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Opinion: This nation needs an educational gap year
Riverbend classroom spring 2020

I’m a former teacher who taught for over three decades. During my career, there were a few times that a disease went through a school in a matter of a week or two.  Not everyone became ill but enough were sick to impact instruction.  

Usually flu was the culprit but once it was pink eye. It is difficult to control a disease once it infiltrates the school’s environment. Students will not practice social distance and teachers have to work with children. Schools have supporting staff members, and everyone at school eventually goes home to their families.  

If COVID-19 enters the school environment, it will impact the entire community.  

President Trump is demanding that schools open for the 2020-21 school year, but I have a suggestion I hope educational leaders consider. This may seem extreme, but I will attempt to explain why I feel this is necessary.  

Why can’t the nation take an educational gap year? Just take the year off. Ten years from now will it matter that students graduated when 19 years old instead of at 18? There might even be educational benefits. At any age, while growing up, older students learn easier than younger ones. For example, children born early in the calendar year tend to be better students than students born later in the year. These students are not more intelligent, but they are more mature.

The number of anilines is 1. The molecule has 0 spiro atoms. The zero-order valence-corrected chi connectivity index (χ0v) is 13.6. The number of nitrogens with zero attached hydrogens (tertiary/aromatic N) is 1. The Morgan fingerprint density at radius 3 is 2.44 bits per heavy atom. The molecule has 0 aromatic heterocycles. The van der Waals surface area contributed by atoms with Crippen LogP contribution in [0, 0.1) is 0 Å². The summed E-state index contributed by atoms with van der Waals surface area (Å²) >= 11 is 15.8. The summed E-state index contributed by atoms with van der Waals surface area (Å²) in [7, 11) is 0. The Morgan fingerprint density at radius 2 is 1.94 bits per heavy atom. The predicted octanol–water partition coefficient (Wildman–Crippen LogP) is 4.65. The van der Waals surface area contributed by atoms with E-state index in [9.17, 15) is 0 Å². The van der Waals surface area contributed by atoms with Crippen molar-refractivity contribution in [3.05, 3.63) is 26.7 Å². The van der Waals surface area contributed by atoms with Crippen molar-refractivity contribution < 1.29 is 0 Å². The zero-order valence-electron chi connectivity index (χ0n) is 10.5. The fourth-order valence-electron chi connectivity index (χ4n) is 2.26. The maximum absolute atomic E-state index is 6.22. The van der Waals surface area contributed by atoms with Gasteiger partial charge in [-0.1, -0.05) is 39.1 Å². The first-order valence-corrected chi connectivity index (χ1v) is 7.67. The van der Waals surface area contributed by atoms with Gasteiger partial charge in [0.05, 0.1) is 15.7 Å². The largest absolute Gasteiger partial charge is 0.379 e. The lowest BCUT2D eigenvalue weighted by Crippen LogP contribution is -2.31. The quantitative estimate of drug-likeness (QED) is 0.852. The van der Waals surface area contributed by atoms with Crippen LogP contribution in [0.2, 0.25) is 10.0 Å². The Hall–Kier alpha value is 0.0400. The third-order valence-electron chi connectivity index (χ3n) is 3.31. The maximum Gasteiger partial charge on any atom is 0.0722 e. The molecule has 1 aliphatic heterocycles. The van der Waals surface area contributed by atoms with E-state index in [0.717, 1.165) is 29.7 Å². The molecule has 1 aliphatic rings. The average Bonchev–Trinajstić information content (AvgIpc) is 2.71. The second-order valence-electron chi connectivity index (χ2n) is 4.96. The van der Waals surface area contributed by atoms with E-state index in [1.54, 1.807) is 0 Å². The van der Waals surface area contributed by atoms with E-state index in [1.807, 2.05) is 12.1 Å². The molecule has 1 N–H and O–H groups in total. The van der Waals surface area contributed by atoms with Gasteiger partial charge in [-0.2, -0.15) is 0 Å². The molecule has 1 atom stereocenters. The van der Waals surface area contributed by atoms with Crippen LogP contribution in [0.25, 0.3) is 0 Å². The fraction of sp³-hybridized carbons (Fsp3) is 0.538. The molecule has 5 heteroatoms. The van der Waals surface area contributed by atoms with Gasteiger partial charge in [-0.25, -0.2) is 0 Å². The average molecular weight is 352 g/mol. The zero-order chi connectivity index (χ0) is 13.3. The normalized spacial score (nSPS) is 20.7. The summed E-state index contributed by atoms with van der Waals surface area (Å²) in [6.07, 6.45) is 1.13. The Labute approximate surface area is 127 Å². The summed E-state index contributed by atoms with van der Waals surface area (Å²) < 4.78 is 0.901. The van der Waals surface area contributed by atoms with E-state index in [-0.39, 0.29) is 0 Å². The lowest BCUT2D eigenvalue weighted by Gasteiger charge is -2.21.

Having a gap year would increase the maturity of all students. A student entering first grade when 7 years old will be better prepared to handle the work than the same student would have accomplished when 6. This would result in more successful schools.  

I believe that teachers and staff need to remain employees during this period. If they are laid off, there is the possibility that when the 2021-22 school year arrives, educational systems may not be able to fill all vacancies. Doing this would be a difficult sell to the community, but in the long run might be less expensive than trying to hire new staff.  

People when let go tend to move on. Retention, during this difficult period should be a priority. 

Jimmy O'Neill 

Cleveland 

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